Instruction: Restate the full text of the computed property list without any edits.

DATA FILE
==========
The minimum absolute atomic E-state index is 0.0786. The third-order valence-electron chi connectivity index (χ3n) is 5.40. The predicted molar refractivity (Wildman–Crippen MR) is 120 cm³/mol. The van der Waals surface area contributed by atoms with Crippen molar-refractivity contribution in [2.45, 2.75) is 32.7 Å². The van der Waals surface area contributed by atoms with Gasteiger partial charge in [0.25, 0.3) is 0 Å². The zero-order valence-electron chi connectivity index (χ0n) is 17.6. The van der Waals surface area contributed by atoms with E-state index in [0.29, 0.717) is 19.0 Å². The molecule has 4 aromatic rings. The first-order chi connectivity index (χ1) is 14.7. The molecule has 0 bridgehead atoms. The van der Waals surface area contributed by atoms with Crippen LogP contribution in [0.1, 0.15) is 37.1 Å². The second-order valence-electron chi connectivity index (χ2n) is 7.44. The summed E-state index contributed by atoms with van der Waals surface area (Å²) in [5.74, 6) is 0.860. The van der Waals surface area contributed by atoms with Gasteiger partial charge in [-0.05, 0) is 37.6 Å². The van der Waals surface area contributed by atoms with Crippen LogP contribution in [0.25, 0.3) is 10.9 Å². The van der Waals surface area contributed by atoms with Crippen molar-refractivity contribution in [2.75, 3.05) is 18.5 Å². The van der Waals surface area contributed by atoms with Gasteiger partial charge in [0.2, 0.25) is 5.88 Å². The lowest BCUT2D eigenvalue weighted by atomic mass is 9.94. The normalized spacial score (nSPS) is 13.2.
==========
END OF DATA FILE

The minimum absolute atomic E-state index is 0.0786. The third-order valence-electron chi connectivity index (χ3n) is 5.40. The predicted molar refractivity (Wildman–Crippen MR) is 120 cm³/mol. The van der Waals surface area contributed by atoms with Crippen molar-refractivity contribution in [2.45, 2.75) is 32.7 Å². The van der Waals surface area contributed by atoms with Gasteiger partial charge in [0.25, 0.3) is 0 Å². The zero-order valence-electron chi connectivity index (χ0n) is 17.6. The van der Waals surface area contributed by atoms with E-state index in [0.29, 0.717) is 19.0 Å². The molecule has 4 aromatic rings. The first-order chi connectivity index (χ1) is 14.7. The molecule has 0 bridgehead atoms. The van der Waals surface area contributed by atoms with Crippen LogP contribution in [0.1, 0.15) is 37.1 Å². The second-order valence-electron chi connectivity index (χ2n) is 7.44. The summed E-state index contributed by atoms with van der Waals surface area (Å²) in [5.74, 6) is 0.860. The van der Waals surface area contributed by atoms with Gasteiger partial charge in [-0.05, 0) is 37.6 Å². The van der Waals surface area contributed by atoms with Crippen LogP contribution in [0.25, 0.3) is 10.9 Å². The van der Waals surface area contributed by atoms with Crippen molar-refractivity contribution in [2.75, 3.05) is 18.5 Å². The van der Waals surface area contributed by atoms with Gasteiger partial charge in [0.2, 0.25) is 5.88 Å². The lowest BCUT2D eigenvalue weighted by atomic mass is 9.94. The normalized spacial score (nSPS) is 13.2.